(SS) Howe v. Commissioner of Social Security, No. 2:2017cv02506 - Document 18 (E.D. Cal. 2018)

Court Description: MEMORANDUM OPINION AND ORDER signed by Magistrate Judge Dennis M. Cota on 12/20/18 DENYING Plaintiff's motion for summary judgment (Doc. 13 ) ; GRANTING Defendant's motion for summary judgment (Doc. 16 ); AFFIRMING the Commissioner's final decision; and DIRECTING the Clerk to enter judgment and close this file. CASE CLOSED(Becknal, R)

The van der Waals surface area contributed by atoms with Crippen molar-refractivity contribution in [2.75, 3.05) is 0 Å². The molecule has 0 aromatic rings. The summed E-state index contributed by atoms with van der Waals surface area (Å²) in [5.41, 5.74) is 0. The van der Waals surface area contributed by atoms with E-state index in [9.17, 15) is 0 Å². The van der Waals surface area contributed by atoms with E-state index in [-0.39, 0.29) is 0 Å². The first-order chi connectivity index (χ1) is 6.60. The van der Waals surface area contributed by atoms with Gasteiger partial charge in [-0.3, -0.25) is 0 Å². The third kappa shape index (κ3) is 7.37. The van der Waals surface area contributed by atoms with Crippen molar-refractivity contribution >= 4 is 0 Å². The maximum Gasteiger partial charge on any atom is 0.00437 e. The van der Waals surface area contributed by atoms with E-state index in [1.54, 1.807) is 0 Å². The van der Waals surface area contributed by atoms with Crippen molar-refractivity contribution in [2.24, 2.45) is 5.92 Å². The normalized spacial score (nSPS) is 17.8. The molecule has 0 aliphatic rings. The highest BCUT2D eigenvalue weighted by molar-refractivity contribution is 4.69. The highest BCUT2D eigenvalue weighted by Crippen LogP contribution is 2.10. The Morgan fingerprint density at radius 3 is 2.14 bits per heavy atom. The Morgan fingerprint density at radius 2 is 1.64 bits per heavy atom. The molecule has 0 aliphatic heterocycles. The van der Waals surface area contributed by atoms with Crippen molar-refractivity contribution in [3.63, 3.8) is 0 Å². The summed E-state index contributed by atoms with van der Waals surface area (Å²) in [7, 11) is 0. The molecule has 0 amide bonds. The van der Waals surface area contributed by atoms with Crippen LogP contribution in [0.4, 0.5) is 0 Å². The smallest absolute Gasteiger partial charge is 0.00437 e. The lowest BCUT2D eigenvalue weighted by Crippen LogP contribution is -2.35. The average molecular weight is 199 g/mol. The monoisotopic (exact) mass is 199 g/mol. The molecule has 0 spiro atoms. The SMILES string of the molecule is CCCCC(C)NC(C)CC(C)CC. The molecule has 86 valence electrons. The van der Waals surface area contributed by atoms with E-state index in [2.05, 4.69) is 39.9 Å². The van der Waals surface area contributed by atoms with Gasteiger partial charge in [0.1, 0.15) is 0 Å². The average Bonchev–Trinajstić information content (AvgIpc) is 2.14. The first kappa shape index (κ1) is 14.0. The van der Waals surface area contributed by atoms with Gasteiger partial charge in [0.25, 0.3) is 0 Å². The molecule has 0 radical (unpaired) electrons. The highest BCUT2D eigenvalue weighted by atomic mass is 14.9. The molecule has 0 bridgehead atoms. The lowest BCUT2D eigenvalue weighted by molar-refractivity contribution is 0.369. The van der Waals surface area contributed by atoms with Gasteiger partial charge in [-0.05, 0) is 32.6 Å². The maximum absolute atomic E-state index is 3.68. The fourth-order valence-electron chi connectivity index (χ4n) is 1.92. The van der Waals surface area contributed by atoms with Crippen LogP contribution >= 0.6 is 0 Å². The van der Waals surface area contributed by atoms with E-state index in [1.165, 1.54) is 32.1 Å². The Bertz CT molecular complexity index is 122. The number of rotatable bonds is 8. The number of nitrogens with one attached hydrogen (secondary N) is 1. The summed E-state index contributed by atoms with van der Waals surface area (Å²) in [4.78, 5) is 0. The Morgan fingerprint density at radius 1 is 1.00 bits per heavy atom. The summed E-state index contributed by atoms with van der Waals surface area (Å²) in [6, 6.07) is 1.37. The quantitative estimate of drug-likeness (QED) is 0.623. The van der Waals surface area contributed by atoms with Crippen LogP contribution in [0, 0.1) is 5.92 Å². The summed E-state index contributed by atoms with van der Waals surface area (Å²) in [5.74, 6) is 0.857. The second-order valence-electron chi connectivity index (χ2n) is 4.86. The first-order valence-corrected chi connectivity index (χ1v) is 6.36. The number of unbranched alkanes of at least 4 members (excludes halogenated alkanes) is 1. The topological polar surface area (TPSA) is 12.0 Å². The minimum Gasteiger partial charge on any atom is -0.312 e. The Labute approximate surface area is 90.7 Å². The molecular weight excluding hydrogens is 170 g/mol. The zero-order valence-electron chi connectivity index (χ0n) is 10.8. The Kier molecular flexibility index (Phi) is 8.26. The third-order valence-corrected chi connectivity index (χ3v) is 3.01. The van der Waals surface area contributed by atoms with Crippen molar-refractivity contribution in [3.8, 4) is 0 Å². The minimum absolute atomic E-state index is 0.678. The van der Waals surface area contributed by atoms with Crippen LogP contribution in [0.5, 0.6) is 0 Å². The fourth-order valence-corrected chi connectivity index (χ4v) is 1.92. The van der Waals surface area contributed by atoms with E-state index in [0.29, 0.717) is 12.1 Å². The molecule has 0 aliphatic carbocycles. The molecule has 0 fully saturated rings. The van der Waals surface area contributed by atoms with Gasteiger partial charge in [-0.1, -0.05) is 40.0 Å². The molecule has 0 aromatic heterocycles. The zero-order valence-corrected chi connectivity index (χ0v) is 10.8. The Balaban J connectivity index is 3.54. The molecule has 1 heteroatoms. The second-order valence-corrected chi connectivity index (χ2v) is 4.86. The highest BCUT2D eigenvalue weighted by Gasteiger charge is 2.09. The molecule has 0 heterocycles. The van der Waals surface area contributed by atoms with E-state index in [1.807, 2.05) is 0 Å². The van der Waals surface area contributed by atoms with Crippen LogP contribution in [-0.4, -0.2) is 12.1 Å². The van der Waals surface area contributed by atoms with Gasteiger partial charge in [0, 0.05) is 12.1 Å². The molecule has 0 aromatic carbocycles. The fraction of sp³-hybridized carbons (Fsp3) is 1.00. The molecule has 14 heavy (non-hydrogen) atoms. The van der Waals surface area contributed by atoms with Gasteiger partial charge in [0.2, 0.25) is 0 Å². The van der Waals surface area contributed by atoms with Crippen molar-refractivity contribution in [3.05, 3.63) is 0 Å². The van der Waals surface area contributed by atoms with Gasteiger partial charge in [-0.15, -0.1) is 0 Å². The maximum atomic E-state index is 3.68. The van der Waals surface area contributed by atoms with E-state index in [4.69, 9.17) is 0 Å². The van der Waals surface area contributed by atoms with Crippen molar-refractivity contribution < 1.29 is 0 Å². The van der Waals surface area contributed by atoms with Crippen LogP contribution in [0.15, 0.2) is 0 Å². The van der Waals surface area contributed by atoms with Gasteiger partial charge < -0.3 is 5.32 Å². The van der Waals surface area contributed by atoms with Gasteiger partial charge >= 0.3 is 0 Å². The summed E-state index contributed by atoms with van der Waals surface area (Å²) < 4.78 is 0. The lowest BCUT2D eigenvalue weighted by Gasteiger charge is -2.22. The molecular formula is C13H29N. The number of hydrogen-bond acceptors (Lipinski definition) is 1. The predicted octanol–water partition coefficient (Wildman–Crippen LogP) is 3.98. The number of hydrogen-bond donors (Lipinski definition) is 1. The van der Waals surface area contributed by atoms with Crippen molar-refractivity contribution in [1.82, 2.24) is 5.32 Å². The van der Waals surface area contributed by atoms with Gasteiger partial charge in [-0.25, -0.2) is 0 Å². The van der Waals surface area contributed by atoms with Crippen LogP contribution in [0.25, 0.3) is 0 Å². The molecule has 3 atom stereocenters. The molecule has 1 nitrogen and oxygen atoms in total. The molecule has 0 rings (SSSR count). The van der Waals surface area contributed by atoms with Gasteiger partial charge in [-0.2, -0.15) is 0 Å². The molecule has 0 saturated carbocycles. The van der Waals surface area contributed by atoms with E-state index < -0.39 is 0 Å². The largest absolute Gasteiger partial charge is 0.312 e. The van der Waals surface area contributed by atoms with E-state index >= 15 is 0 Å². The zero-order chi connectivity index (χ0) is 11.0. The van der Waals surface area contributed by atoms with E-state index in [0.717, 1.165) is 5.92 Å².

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1 2 3 4 5 6 7 8 IN THE UNITED STATES DISTRICT COURT 9 FOR THE EASTERN DISTRICT OF CALIFORNIA 10 11 ANGEL S. HOWE, 12 13 14 15 16 No. 2:17-CV-2506-DMC Plaintiff, v. MEMORANDUM OPINION AND ORDER COMMISSIONER OF SOCIAL SECURITY, Defendant. 17 18 Plaintiff, who is proceeding with retained counsel, brings this action for judicial 19 review of a final decision of the Commissioner of Social Security under 42 U.S.C. § 405(g). 20 Pursuant to the written consent of all parties (Docs. 3, 7, and 15), this case is before the 21 undersigned as the presiding judge for all purposes, including entry of final judgment. See 28 22 U.S.C. § 636(c). Pending before the court are the parties’ briefs on the merits (Docs. 13 and 16). 23 The court reviews the Commissioner’s final decision to determine whether it is: 24 (1) based on proper legal standards; and (2) supported by substantial evidence in the record as a 25 whole. See Tackett v. Apfel, 180 F.3d 1094, 1097 (9th Cir. 1999). “Substantial evidence” is 26 more than a mere scintilla, but less than a preponderance. See Saelee v. Chater, 94 F.3d 520, 521 27 (9th Cir. 1996). It is “. . . such evidence as a reasonable mind might accept as adequate to support 28 a conclusion.” Richardson v. Perales, 402 U.S. 389, 402 (1971). The record as a whole, 1 1 including both the evidence that supports and detracts from the Commissioner’s conclusion, must 2 be considered and weighed. See Howard v. Heckler, 782 F.2d 1484, 1487 (9th Cir. 1986); Jones 3 v. Heckler, 760 F.2d 993, 995 (9th Cir. 1985). The court may not affirm the Commissioner’s 4 decision simply by isolating a specific quantum of supporting evidence. See Hammock v. 5 Bowen, 879 F.2d 498, 501 (9th Cir. 1989). If substantial evidence supports the administrative 6 findings, or if there is conflicting evidence supporting a particular finding, the finding of the 7 Commissioner is conclusive. See Sprague v. Bowen, 812 F.2d 1226, 1229-30 (9th Cir. 1987). 8 Therefore, where the evidence is susceptible to more than one rational interpretation, one of 9 which supports the Commissioner’s decision, the decision must be affirmed, see Thomas v. 10 Barnhart, 278 F.3d 947, 954 (9th Cir. 2002), and may be set aside only if an improper legal 11 standard was applied in weighing the evidence, see Burkhart v. Bowen, 856 F.2d 1335, 1338 (9th 12 Cir. 1988). For the reasons discussed below, the Commissioner’s final decision is affirmed. 13 14 15 I. THE DISABILITY EVALUATION PROCESS 16 To achieve uniformity of decisions, the Commissioner employs a five-step 17 sequential evaluation process to determine whether a claimant is disabled. See 20 C.F.R. §§ 18 404.1520 (a)-(f) and 416.920(a)-(f). The sequential evaluation proceeds as follows: 19 Step 1 Determination whether the claimant is engaged in substantial gainful activity; if so, the claimant is presumed not disabled and the claim is denied; Step 2 If the claimant is not engaged in substantial gainful activity, determination whether the claimant has a severe impairment; if not, the claimant is presumed not disabled and the claim is denied; Step 3 If the claimant has one or more severe impairments, determination whether any such severe impairment meets or medically equals an impairment listed in the regulations; if the claimant has such an impairment, the claimant is presumed disabled and the claim is granted; 20 21 22 23 24 25 26 27 /// 28 /// 2 1 Step 4 If the claimant’s impairment is not listed in the regulations, determination whether the impairment prevents the claimant from performing past work in light of the claimant’s residual functional capacity; if not, the claimant is presumed not disabled and the claim is denied; Step 5 If the impairment prevents the claimant from performing past work, determination whether, in light of the claimant’s residual functional capacity, the claimant can engage in other types of substantial gainful work that exist in the national economy; if so, the claimant is not disabled and the claim is denied. 2 3 4 5 6 7 See 20 C.F.R. §§ 404.1520 (a)-(f) and 416.920(a)-(f). 8 To qualify for benefits, the claimant must establish the inability to engage in 9 10 substantial gainful activity due to a medically determinable physical or mental impairment which 11 has lasted, or can be expected to last, a continuous period of not less than 12 months. See 42 12 U.S.C. § 1382c(a)(3)(A). The claimant must provide evidence of a physical or mental 13 impairment of such severity the claimant is unable to engage in previous work and cannot, 14 considering the claimant’s age, education, and work experience, engage in any other kind of 15 substantial gainful work which exists in the national economy. See Quang Van Han v. Bower, 16 882 F.2d 1453, 1456 (9th Cir. 1989). The claimant has the initial burden of proving the existence 17 of a disability. See Terry v. Sullivan, 903 F.2d 1273, 1275 (9th Cir. 1990). 18 The claimant establishes a prima facie case by showing that a physical or mental 19 impairment prevents the claimant from engaging in previous work. See Gallant v. Heckler, 753 20 F.2d 1450, 1452 (9th Cir. 1984); 20 C.F.R. §§ 404.1520(f) and 416.920(f). If the claimant 21 establishes a prima facie case, the burden then shifts to the Commissioner to show the claimant 22 can perform other work existing in the national economy. See Burkhart v. Bowen, 856 F.2d 23 1335, 1340 (9th Cir. 1988); Hoffman v. Heckler, 785 F.2d 1423, 1425 (9th Cir. 1986); Hammock 24 v. Bowen, 867 F.2d 1209, 1212-1213 (9th Cir. 1989). 25 /// 26 /// 27 /// 28 /// 3 II. THE COMMISSIONER’S FINDINGS 1 Plaintiff applied for social security benefits on July 24, 2014. See CAR 17.1 At 2 3 the hearing, plaintiff claims disability began on June 10, 1997. See id. In her brief, plaintiff 4 claims she is disabled “due to bilateral carpal tunnel bilateral.” Plaintiff’s claim was initially 5 denied. Following denial of reconsideration, plaintiff requested an administrative hearing, which 6 was held on July 7, 2016, before Administrative Law Judge (ALJ) Carol L. Buck. In an October 7 20, 2016, decision, the ALJ concluded that plaintiff is not disabled based on the following 8 relevant findings: 9 1. The claimant has the following severe impairment(s): bilateral carpal tunnel syndrome; obesity; bipolar disorder; substance abuse in partial remission; and deafness in her left ear; 2. The claimant does not have an impairment or combination of impairments that meets or medically equals an impairment listed in the regulations; 3. The claimant has the following residual functional capacity: light work; claimant can frequently perform bilateral handling and manipulations; claimant is able to understand, remember, and carry out simple tasks, with only occasional public contact; claimant may tolerate only a moderate noise environment; 4. Considering the claimant’s age, education, work experience, residual functional capacity, and vocational expert testimony, the claimant is capable of performing other jobs that exist in significant numbers in the national economy. 10 11 12 13 14 15 16 17 18 See id. at 19-26. 19 20 After the Appeals Council declined review on September 29, 2017, this appeal followed. 21 /// 22 /// 23 /// 24 /// 25 /// 26 /// 27 1 28 Citations are the to the Certified Administrative Record (CAR) lodged on April 13, 2018 (Doc. 9). 4 1 III. DISCUSSION 2 3 In her motion for summary judgment, plaintiff argues the ALJ failed to articulate sufficient reasons for rejecting her statements and testimony as not credible. The ALJ’s Analysis 4 1. 5 At Step 4, the ALJ evaluated the credibility of plaintiff’s statements and testimony 6 to determine her residual functional capacity. See CAR 22-24. Regarding plaintiff’s credibility, 7 the ALJ summarized plaintiff’s testimony and statements as follows: 8 The claimant testified at the hearing that she has not worked since before her alleged onset date of July 2014,2 and does not have a drivers’ license due to unpaid tickets. She testified that she is unable to work due to bipolar disorder, depression and her “explosive tendencies.” She additionally asserts that she has carpal tunnel, and thus has trouble holding things in her hands due to numbness. She testified that she needs help buttoning her pants, brushing her hair, and cooking dinner, due to pain and swelling, and can carry a 32-ounce water bottle for only ten to 20 feet before she has to put it under her arm. In addition, the claimant states that she is deaf in her left ear and thus can only hear loud or high-pitched noises, but admits she was diagnosed when she was a child. Finally, the claimant testified that she has experienced weight gain since she stopped using methamphetamine in September 2014. Her statements of record, including those in several disability reports, a function report, and as [sic] asthma questionnaire, are essentially consistent with her testimony (Exhibits C1E-C4E; C6E-C7E; C9E-C10E). 9 10 11 12 13 14 15 16 CAR 22-23. 17 18 After discussing the objective medical evidence, the ALJ evaluated the credibility of plaintiff’s 19 statements and testimony: The claimant’s allegations regarding the severity of her symptoms and limitations are greater than expected in light of the objective evidence of record. Specifically, the evidence does not support the conclusion that the claimant is entirely unable to work as the result of her physical or mental impairments. Specifically, while the claimant has been diagnosed with carpal tunnel syndrome, the record does not reflect any significant positive examination findings in the past few years, and she has declined surgery. Moreover, while the claimant asserts she is deaf in her left ear, she admits this has been the case since childhood, and the record does not contain objective testing of her hearing. The residual functional capacity determined herein accommodates the claimant’s physical impairments, including her carpal tunnel, limited hearing, and obesity. As discussed in 20 21 22 23 24 25 26 27 28 2 The reference to a July 2014 onset date appears to be in error. Plaintiff applied for benefits in July 2014, alleging disability beginning in 1997. 5 detail above at Finding 2,3 the claimant’s other impairments either do not pose any significant limitations, or can be managed medically once she stops using alcohol. In terms of the claimant’s mental impairments, the record consistently reflects that she is still consuming approximately one quart of alcohol per day, if not more, and it is unclear how much this usage affects her mental status. Regardless, the claimant’s mental status examinations are mostly unremarkable, except for poor insight regarding her substance abuse. The only exceptions occur when the claimant is exposed to external stressors concerning her homelessness. Accordingly, the claimant’s mental impairments cannot result in a finding of disability. 1 2 3 4 5 6 CAR 24. 7 Plaintiff’s Contentions 8 2. 9 Plaintiff argues: The ALJ found that Howe’s allegations regarding the severity of her symptoms and limitations are greater than expected in light of the objective evidence of record. AR 24. Specifically, to the carpal tunnel, the ALJ identified non-positive examination findings and not wanting surgery in assessing Howe’s symptoms. AR 24. Although lack of objective medical evidence supporting the degree of limitation "cannot form the sole basis for discounting pain testimony," it is a factor that an ALJ may consider in assessing credibility. Burch v. Barnhart, 400 F.3d 676, 681 (9th Cir. 2005). Not so. Howe received injection in her left hand in January 2013, and the record indicates that an electrodiagnostic study showed positive findings in the right hand in November 2013. AR 387, 607. In September 13, 2011, Howe declined right hand grip testing due to pain, and showed some left-hand pain with testing. AR 274-275. Howe showed good range of motion, wrist tenderness, positive Romberg sign and Tinel's sign, sensory loss in three fingers, and positive Phalen's sign. AR 276. It is legal error for the ALJ to isolate portions of the record. Reddick v. Chater, 157 F.3d at 720 (requiring that the Commissioner and her ALJs view the record as a whole rather than parceling out a quantum of evidence here and there); Day v. Weinberger, 522 F.2d 1154, 1156 (9th Cir. 1975) (an ALJ is not permitted to reach a conclusion "simply by isolating a specific quantum of supporting evidence."); see also Edlund v. Massanari, 253 F.3d 1152, 1159 (9th Cir. 2001) (error for ALJ to "selectively focus[ ] on ... [evidence] which tend[s] to suggest non-disability"); Gallant v. Heckler, 753 F.2d 1450, 1456 (9th Cir. 1984) (error for ALJ to ignore or misstate competent evidence in order to justify his conclusion). 10 11 12 13 14 15 16 17 18 19 20 21 22 23 24 Notably, plaintiff does not address the ALJ’s adverse credibility finding with respect to her 25 mental impairments. Nor does plaintiff raise any claims of error related to any impairment other 26 than carpal tunnel syndrome. 27 3 28 Finding 2 constitutes the ALJ’s Step 2 severity determination, which plaintiff does not challenge. 6 1 3. 2 The Commissioner determines whether a disability applicant is credible, and the 3 court defers to the Commissioner’s discretion if the Commissioner used the proper process and 4 provided proper reasons. See Saelee v. Chater, 94 F.3d 520, 522 (9th Cir. 1996). An explicit 5 credibility finding must be supported by specific, cogent reasons. See Rashad v. Sullivan, 903 6 F.2d 1229, 1231 (9th Cir. 1990). General findings are insufficient. See Lester v. Chater, 81 F.3d 7 821, 834 (9th Cir. 1995). Rather, the Commissioner must identify what testimony is not credible 8 and what evidence undermines the testimony. See id. Moreover, unless there is affirmative 9 evidence in the record of malingering, the Commissioner’s reasons for rejecting testimony as not 10 credible must be “clear and convincing.” See id.; see also Carmickle v. Commissioner, 533 F.3d 11 1155, 1160 (9th Cir. 2008) (citing Lingenfelter v Astrue, 504 F.3d 1028, 1936 (9th Cir. 2007), 12 and Gregor v. Barnhart, 464 F.3d 968, 972 (9th Cir. 2006)). 13 Applicable Legal Standards If there is objective medical evidence of an underlying impairment, the 14 Commissioner may not discredit a claimant’s testimony as to the severity of symptoms merely 15 because they are unsupported by objective medical evidence. See Bunnell v. Sullivan, 947 F.2d 16 341, 347-48 (9th Cir. 1991) (en banc). As the Ninth Circuit explained in Smolen v. Chater: 17 18 19 20 21 22 The claimant need not produce objective medical evidence of the [symptom] itself, or the severity thereof. Nor must the claimant produce objective medical evidence of the causal relationship between the medically determinable impairment and the symptom. By requiring that the medical impairment “could reasonably be expected to produce” pain or another symptom, the Cotton test requires only that the causal relationship be a reasonable inference, not a medically proven phenomenon. 80 F.3d 1273, 1282 (9th Cir. 1996) (referring to the test established in Cotton v. Bowen, 799 F.2d 1403 (9th Cir. 1986)). 23 The Commissioner may, however, consider the nature of the symptoms alleged, 24 including aggravating factors, medication, treatment, and functional restrictions. See Bunnell, 25 947 F.2d at 345-47. In weighing credibility, the Commissioner may also consider: (1) the 26 claimant’s reputation for truthfulness, prior inconsistent statements, or other inconsistent 27 testimony; (2) unexplained or inadequately explained failure to seek treatment or to follow a 28 prescribed course of treatment; (3) the claimant’s daily activities; (4) work records; and (5) 7 1 physician and third-party testimony about the nature, severity, and effect of symptoms. See 2 Smolen, 80 F.3d at 1284 (citations omitted). It is also appropriate to consider whether the 3 claimant cooperated during physical examinations or provided conflicting statements concerning 4 drug and/or alcohol use. See Thomas v. Barnhart, 278 F.3d 947, 958-59 (9th Cir. 2002). If the 5 claimant testifies as to symptoms greater than would normally be produced by a given 6 impairment, the ALJ may disbelieve that testimony provided specific findings are made. See 7 Carmickle, 533 F.3d at 1161 (citing Swenson v. Sullivan, 876 F.2d 683, 687 (9th Cir. 1989)). Regarding reliance on a claimant’s daily activities to find testimony of disabling 8 9 pain not credible, the Social Security Act does not require that disability claimants be utterly 10 incapacitated. See Fair v. Bowen, 885 F.2d 597, 602 (9th Cir. 1989). The Ninth Circuit has 11 repeatedly held that the “. . . mere fact that a plaintiff has carried out certain daily activities . . . 12 does not . . .[necessarily] detract from her credibility as to her overall disability.” See Orn v. 13 Astrue, 495 F.3d 625, 639 (9th Cir. 2007) (quoting Vertigan v. Heller, 260 F.3d 1044, 1050 (9th 14 Cir. 2001)); see also Howard v. Heckler, 782 F.2d 1484, 1488 (9th Cir. 1986) (observing that a 15 claim of pain-induced disability is not necessarily gainsaid by a capacity to engage in periodic 16 restricted travel); Gallant v. Heckler, 753 F.2d 1450, 1453 (9th Cir. 1984) (concluding that the 17 claimant was entitled to benefits based on constant leg and back pain despite the claimant’s 18 ability to cook meals and wash dishes); Fair, 885 F.2d at 603 (observing that “many home 19 activities are not easily transferable to what may be the more grueling environment of the 20 workplace, where it might be impossible to periodically rest or take medication”). Daily 21 activities must be such that they show that the claimant is “. . .able to spend a substantial part of 22 his day engaged in pursuits involving the performance of physical functions that are transferable 23 to a work setting.” Fair, 885 F.2d at 603. The ALJ must make specific findings in this regard 24 before relying on daily activities to find a claimant’s pain testimony not credible. See Burch v. 25 Barnhart, 400 F.3d 676, 681 (9th Cir. 2005). 26 /// 27 /// 28 /// 8 1 4. Disposition 2 Plaintiff’s argument focuses solely on the ALJ’s adverse credibility finding with 3 respect to carpel tunnel syndrome. As to plaintiff’s testimony and statements concerning 4 limitations associated with this impairment, the ALJ’s adverse credibility finding is based on a 5 lack of “. . . any significant positive examination findings in the past few years, and she has 6 declined surgery.” CAR 24. According to plaintiff, the ALJ’s finding in this regard is flawed 7 because the ALJ misstated the evidence regarding the record of plaintiff’s treatment for carpal 8 tunnel syndrome. Plaintiff contends the record in fact contains evidence of objective findings and 9 treatment related to carpal tunnel syndrome, specifically an injection in plaintiff’s right hand in 10 January 2013, an electrodiagnostic study in November 2013 showing positive findings in the right 11 hand, as well as pain, wrist tenderness, positive Romberg sign, positive Tinel’s sign, sensory loss 12 in three fingers, and positive Phalen’s sign, all observed in September 2011. Plaintiff’s argument is unpersuasive. While there is evidence of positive 13 14 examination findings, as the ALJ observed there are not such findings “in the past few years.” 15 Specifically, the court notes the objective findings cited by plaintiff all pre-date the application 16 date. The ALJ is permitted to give less weight to subjective allegations where they are not 17 supported by recent evidence of objective abnormality. See 20 C.F.R. § 416.929(c)(2); Morgan 18 v. Comm’r of Soc. Sec., 169 F.3d 595, 600 (9th Cir. 1999). 19 /// 20 /// 21 /// 22 /// 23 /// 24 /// 25 /// 26 /// 27 /// 28 /// 9 1 2 IV. CONCLUSION Based on the foregoing, the court concludes that the Commissioner’s final decision 3 is based on substantial evidence and proper legal analysis. Accordingly, IT IS HEREBY 4 ORDERED that: 5 1. Plaintiff’s motion for summary judgment (Doc. 13) is denied; 6 2. Defendant’s motion for summary judgment (Doc. 16) is granted; 7 3. The Commissioner’s final decision is affirmed; and 8 4. The Clerk of the Court is directed to enter judgment and close this file. 9 10 11 12 13 Dated: December 20, 2018 ____________________________________ DENNIS M. COTA UNITED STATES MAGISTRATE JUDGE 14 15 16 17 18 19 20 21 22 23 24 25 26 27 28 10